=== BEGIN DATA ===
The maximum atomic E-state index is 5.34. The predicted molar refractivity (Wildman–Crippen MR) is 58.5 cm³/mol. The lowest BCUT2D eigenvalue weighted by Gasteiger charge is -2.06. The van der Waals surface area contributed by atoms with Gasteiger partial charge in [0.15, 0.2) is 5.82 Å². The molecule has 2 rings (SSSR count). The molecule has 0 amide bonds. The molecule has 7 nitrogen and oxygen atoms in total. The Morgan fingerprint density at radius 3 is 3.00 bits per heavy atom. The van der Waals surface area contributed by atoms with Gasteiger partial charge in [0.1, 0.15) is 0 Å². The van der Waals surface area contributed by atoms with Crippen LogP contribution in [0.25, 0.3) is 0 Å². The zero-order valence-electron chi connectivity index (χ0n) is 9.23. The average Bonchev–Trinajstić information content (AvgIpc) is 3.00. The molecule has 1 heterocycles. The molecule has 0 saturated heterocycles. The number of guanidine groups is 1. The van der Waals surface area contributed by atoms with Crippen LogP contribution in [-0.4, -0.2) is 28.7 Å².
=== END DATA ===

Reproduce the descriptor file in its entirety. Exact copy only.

The maximum atomic E-state index is 5.34. The predicted molar refractivity (Wildman–Crippen MR) is 58.5 cm³/mol. The lowest BCUT2D eigenvalue weighted by Gasteiger charge is -2.06. The van der Waals surface area contributed by atoms with Gasteiger partial charge in [0.15, 0.2) is 5.82 Å². The molecule has 2 rings (SSSR count). The molecule has 0 amide bonds. The molecule has 7 nitrogen and oxygen atoms in total. The Morgan fingerprint density at radius 3 is 3.00 bits per heavy atom. The van der Waals surface area contributed by atoms with Gasteiger partial charge in [0.1, 0.15) is 0 Å². The van der Waals surface area contributed by atoms with Crippen LogP contribution in [0.25, 0.3) is 0 Å². The zero-order valence-electron chi connectivity index (χ0n) is 9.23. The average Bonchev–Trinajstić information content (AvgIpc) is 3.00. The molecule has 1 heterocycles. The molecule has 0 saturated heterocycles. The number of guanidine groups is 1. The van der Waals surface area contributed by atoms with Crippen LogP contribution in [-0.4, -0.2) is 28.7 Å².